Phone Giants Agree To Set Standards For Faster Internet Deployment - InformationWeek

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Phone Giants Agree To Set Standards For Faster Internet Deployment

Verizon, SBC, and BellSouth agreed to standardize construction of residential fiber-optic networks in hopes of getting high-speed connections to homes faster

NEW YORK (AP) -- The nation's three biggest regional phone companies announced an agreement Thursday to standardize the construction of residential fiber-optic networks, in hopes of getting ultra-fast Internet connections to homes more quickly and less expensively.

In a letter to telecom equipment makers, Verizon Communications Inc., SBC Communications Inc. and BellSouth Corp. said they had agreed on technical details that affect how everything from centralized switching centers to customers' home modems will be connected.

The companies' goal is to bring far more homes and small businesses a "fat pipe" that can pump voice calls, data, TV broadcasts and bandwidth-intensive applications like videoconferencing at speeds far faster than existing DSL and cable-modem services.

"This is something you see in all technology industries," said Michael Coe, a spokesman for San Antonio-based SBC. "When they get serious about deploying a system, they say, 'We need to have one standard.'"

Fiber-optic lines transmit information in bursts of light, far faster than the electronic signals that course through traditional copper wiring in phone networks.

While many big office complexes are well-fed with fiber-optic lines, phone companies have said they were reluctant to spend the billions required to bring fiber to individual homes because of federal regulations that force them to lease their networks to competitors at regulated prices.

Only 37,000 U.S. homes are directly fed by fiber lines, up from 10,000 a year earlier, according to Render Vanderslice & Associates, a market research firm.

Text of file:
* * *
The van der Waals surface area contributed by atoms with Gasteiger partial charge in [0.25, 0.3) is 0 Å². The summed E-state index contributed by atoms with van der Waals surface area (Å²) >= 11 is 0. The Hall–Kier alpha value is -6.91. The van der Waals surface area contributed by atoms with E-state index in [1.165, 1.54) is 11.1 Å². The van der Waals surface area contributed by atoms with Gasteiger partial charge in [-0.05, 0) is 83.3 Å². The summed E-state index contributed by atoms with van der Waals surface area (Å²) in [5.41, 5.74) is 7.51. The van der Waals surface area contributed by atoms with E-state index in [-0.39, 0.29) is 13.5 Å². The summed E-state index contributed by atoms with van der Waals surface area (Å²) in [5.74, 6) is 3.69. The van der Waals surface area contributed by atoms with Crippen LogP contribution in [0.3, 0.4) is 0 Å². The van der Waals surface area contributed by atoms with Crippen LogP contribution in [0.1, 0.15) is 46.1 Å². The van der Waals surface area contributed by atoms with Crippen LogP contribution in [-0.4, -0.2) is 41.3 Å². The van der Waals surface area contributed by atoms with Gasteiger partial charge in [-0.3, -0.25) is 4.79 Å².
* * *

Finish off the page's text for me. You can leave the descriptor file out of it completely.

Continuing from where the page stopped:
But in February, the Federal Communications Commission agreed to lift the sharing requirement on new broadband networks. That prompted Bell critics to say it was time for the phone companies to put their money where they mouths have been, and actually begin investing in new fiber.

"We're certainly excited by the potential of this announcement," said Dick Muldoon, a spokesman for Lucent Technologies Inc., a struggling maker of telecom equipment.

Widespread fiber deployment would better arm the regional Bells in their fight against cable companies, which already dominate the home broadband business and are increasingly offering phone service as well.

Yankee Group broadband analyst Matt Davis said the standardization agreement should ease the design and lower the cost of fiber-related equipment, helping reduce the Bells' fears that new fiber connections can be profitable.

"This is definitely a move in the right direction for them," he said. "I didn't expect this so soon."

The three companies plan to soon seek bids based on the new standards from optical equipment vendors. Mark Marchand, a spokesman for New York-based Verizon, said his company could begin deploying fiber to homes in the first quarter of 2004, first in freshly constructed housing developments and later in denser areas already laced with copper wiring.

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